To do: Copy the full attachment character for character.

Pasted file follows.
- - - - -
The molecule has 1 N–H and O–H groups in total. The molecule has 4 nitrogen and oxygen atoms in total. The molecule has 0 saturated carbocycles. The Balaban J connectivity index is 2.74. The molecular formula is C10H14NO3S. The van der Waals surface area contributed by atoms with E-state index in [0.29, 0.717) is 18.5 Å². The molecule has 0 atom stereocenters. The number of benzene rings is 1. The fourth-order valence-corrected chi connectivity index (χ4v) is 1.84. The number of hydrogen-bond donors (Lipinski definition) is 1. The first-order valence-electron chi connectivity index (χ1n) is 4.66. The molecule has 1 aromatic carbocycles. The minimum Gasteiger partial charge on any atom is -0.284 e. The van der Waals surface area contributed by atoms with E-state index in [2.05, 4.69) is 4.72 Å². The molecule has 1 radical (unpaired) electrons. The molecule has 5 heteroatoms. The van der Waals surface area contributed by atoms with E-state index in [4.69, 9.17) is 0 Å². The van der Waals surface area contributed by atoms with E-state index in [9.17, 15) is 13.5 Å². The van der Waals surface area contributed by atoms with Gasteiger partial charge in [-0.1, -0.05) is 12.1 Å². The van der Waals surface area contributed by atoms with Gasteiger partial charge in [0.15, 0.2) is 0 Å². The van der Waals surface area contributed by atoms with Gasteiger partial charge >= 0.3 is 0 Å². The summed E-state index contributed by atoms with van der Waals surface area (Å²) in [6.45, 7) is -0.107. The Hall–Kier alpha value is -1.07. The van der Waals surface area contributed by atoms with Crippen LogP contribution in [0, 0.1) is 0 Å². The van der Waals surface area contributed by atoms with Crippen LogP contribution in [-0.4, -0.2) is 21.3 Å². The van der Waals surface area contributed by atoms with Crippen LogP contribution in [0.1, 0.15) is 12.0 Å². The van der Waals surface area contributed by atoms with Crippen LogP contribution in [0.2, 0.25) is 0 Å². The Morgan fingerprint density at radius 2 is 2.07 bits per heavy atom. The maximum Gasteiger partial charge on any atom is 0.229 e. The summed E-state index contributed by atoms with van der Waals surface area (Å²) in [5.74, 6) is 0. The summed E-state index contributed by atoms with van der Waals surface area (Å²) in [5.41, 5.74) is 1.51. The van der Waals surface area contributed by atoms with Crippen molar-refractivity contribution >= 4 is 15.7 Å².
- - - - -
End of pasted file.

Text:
The molecule has 1 N–H and O–H groups in total. The molecule has 4 nitrogen and oxygen atoms in total. The molecule has 0 saturated carbocycles. The Balaban J connectivity index is 2.74. The molecular formula is C10H14NO3S. The van der Waals surface area contributed by atoms with E-state index in [0.29, 0.717) is 18.5 Å². The molecule has 0 atom stereocenters. The number of benzene rings is 1. The fourth-order valence-corrected chi connectivity index (χ4v) is 1.84. The number of hydrogen-bond donors (Lipinski definition) is 1. The first-order valence-electron chi connectivity index (χ1n) is 4.66. The molecule has 1 aromatic carbocycles. The minimum Gasteiger partial charge on any atom is -0.284 e. The van der Waals surface area contributed by atoms with E-state index in [2.05, 4.69) is 4.72 Å². The molecule has 1 radical (unpaired) electrons. The molecule has 5 heteroatoms. The van der Waals surface area contributed by atoms with E-state index in [4.69, 9.17) is 0 Å². The van der Waals surface area contributed by atoms with E-state index in [9.17, 15) is 13.5 Å². The van der Waals surface area contributed by atoms with Gasteiger partial charge in [-0.1, -0.05) is 12.1 Å². The van der Waals surface area contributed by atoms with Gasteiger partial charge in [0.15, 0.2) is 0 Å². The van der Waals surface area contributed by atoms with Gasteiger partial charge >= 0.3 is 0 Å². The summed E-state index contributed by atoms with van der Waals surface area (Å²) in [6.45, 7) is -0.107. The Hall–Kier alpha value is -1.07. The van der Waals surface area contributed by atoms with Crippen LogP contribution in [0, 0.1) is 0 Å². The van der Waals surface area contributed by atoms with Crippen LogP contribution in [-0.4, -0.2) is 21.3 Å². The van der Waals surface area contributed by atoms with Crippen LogP contribution in [0.1, 0.15) is 12.0 Å². The van der Waals surface area contributed by atoms with Crippen LogP contribution in [0.2, 0.25) is 0 Å². The Morgan fingerprint density at radius 2 is 2.07 bits per heavy atom. The maximum Gasteiger partial charge on any atom is 0.229 e. The summed E-state index contributed by atoms with van der Waals surface area (Å²) in [5.74, 6) is 0. The summed E-state index contributed by atoms with van der Waals surface area (Å²) in [5.41, 5.74) is 1.51. The van der Waals surface area contributed by atoms with Crippen molar-refractivity contribution >= 4 is 15.7 Å².